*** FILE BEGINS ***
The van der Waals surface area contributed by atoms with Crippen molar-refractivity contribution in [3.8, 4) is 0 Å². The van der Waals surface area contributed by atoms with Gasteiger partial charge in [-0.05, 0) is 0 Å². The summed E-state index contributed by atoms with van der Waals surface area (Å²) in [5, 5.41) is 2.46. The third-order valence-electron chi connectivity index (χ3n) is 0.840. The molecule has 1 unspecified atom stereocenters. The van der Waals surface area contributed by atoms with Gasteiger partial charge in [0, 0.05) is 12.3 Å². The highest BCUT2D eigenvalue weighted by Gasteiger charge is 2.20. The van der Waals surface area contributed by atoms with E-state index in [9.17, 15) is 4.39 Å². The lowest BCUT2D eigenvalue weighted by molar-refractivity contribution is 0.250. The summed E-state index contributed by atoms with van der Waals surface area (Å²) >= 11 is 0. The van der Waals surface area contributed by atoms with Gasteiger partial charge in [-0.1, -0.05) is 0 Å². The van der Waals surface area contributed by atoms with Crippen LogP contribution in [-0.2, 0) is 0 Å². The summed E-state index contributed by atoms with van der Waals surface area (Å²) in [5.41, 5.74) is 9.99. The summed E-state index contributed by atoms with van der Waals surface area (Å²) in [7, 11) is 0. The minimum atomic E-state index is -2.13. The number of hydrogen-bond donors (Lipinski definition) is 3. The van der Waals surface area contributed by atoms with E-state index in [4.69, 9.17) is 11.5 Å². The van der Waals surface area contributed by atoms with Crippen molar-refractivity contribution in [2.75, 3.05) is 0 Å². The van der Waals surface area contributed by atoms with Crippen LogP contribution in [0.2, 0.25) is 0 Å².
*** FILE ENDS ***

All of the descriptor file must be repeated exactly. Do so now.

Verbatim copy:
The van der Waals surface area contributed by atoms with Crippen molar-refractivity contribution in [3.8, 4) is 0 Å². The van der Waals surface area contributed by atoms with Gasteiger partial charge in [-0.05, 0) is 0 Å². The summed E-state index contributed by atoms with van der Waals surface area (Å²) in [5, 5.41) is 2.46. The third-order valence-electron chi connectivity index (χ3n) is 0.840. The molecule has 1 unspecified atom stereocenters. The van der Waals surface area contributed by atoms with Gasteiger partial charge in [0, 0.05) is 12.3 Å². The highest BCUT2D eigenvalue weighted by Gasteiger charge is 2.20. The van der Waals surface area contributed by atoms with E-state index in [9.17, 15) is 4.39 Å². The lowest BCUT2D eigenvalue weighted by molar-refractivity contribution is 0.250. The summed E-state index contributed by atoms with van der Waals surface area (Å²) >= 11 is 0. The van der Waals surface area contributed by atoms with Gasteiger partial charge in [-0.1, -0.05) is 0 Å². The van der Waals surface area contributed by atoms with Crippen LogP contribution in [-0.2, 0) is 0 Å². The summed E-state index contributed by atoms with van der Waals surface area (Å²) in [5.41, 5.74) is 9.99. The summed E-state index contributed by atoms with van der Waals surface area (Å²) in [7, 11) is 0. The minimum atomic E-state index is -2.13. The number of hydrogen-bond donors (Lipinski definition) is 3. The van der Waals surface area contributed by atoms with E-state index in [4.69, 9.17) is 11.5 Å². The van der Waals surface area contributed by atoms with Crippen molar-refractivity contribution in [2.75, 3.05) is 0 Å². The van der Waals surface area contributed by atoms with Crippen LogP contribution in [0.2, 0.25) is 0 Å².